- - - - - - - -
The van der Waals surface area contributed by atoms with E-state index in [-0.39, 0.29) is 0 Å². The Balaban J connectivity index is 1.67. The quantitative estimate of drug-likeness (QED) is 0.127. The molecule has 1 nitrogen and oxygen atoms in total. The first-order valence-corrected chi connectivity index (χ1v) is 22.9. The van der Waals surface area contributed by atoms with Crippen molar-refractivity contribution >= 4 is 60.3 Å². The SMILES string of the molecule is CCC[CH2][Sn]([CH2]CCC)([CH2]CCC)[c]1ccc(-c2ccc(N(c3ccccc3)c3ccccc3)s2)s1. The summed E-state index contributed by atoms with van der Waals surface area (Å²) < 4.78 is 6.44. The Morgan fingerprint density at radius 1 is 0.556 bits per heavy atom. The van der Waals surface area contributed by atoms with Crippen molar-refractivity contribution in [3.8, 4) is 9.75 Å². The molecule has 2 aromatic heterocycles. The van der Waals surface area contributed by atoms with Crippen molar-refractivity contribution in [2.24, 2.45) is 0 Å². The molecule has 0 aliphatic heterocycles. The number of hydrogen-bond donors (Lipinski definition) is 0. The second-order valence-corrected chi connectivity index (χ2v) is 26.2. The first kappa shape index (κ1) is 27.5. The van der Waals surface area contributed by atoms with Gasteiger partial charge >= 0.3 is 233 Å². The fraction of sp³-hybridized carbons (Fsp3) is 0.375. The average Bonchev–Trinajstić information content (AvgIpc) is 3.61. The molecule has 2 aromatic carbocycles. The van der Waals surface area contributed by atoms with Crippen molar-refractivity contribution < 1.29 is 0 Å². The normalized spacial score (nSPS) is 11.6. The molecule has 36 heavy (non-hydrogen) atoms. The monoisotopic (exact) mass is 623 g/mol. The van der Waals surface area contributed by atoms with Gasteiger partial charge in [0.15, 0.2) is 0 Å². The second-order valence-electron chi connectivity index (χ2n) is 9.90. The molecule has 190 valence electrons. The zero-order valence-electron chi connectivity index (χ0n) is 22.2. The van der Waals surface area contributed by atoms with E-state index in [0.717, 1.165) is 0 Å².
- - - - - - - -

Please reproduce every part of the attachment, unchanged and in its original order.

The van der Waals surface area contributed by atoms with E-state index in [-0.39, 0.29) is 0 Å². The Balaban J connectivity index is 1.67. The quantitative estimate of drug-likeness (QED) is 0.127. The molecule has 1 nitrogen and oxygen atoms in total. The first-order valence-corrected chi connectivity index (χ1v) is 22.9. The van der Waals surface area contributed by atoms with Crippen molar-refractivity contribution >= 4 is 60.3 Å². The SMILES string of the molecule is CCC[CH2][Sn]([CH2]CCC)([CH2]CCC)[c]1ccc(-c2ccc(N(c3ccccc3)c3ccccc3)s2)s1. The summed E-state index contributed by atoms with van der Waals surface area (Å²) < 4.78 is 6.44. The Morgan fingerprint density at radius 1 is 0.556 bits per heavy atom. The van der Waals surface area contributed by atoms with Crippen molar-refractivity contribution in [3.8, 4) is 9.75 Å². The molecule has 2 aromatic heterocycles. The van der Waals surface area contributed by atoms with Crippen molar-refractivity contribution in [2.24, 2.45) is 0 Å². The molecule has 0 aliphatic heterocycles. The number of hydrogen-bond donors (Lipinski definition) is 0. The second-order valence-corrected chi connectivity index (χ2v) is 26.2. The first kappa shape index (κ1) is 27.5. The van der Waals surface area contributed by atoms with Gasteiger partial charge >= 0.3 is 233 Å². The fraction of sp³-hybridized carbons (Fsp3) is 0.375. The average Bonchev–Trinajstić information content (AvgIpc) is 3.61. The molecule has 2 aromatic carbocycles. The van der Waals surface area contributed by atoms with Crippen molar-refractivity contribution < 1.29 is 0 Å². The normalized spacial score (nSPS) is 11.6. The molecule has 36 heavy (non-hydrogen) atoms. The monoisotopic (exact) mass is 623 g/mol. The van der Waals surface area contributed by atoms with Gasteiger partial charge in [0.15, 0.2) is 0 Å². The second-order valence-electron chi connectivity index (χ2n) is 9.90. The molecule has 190 valence electrons. The zero-order valence-electron chi connectivity index (χ0n) is 22.2. The van der Waals surface area contributed by atoms with E-state index in [0.717, 1.165) is 0 Å².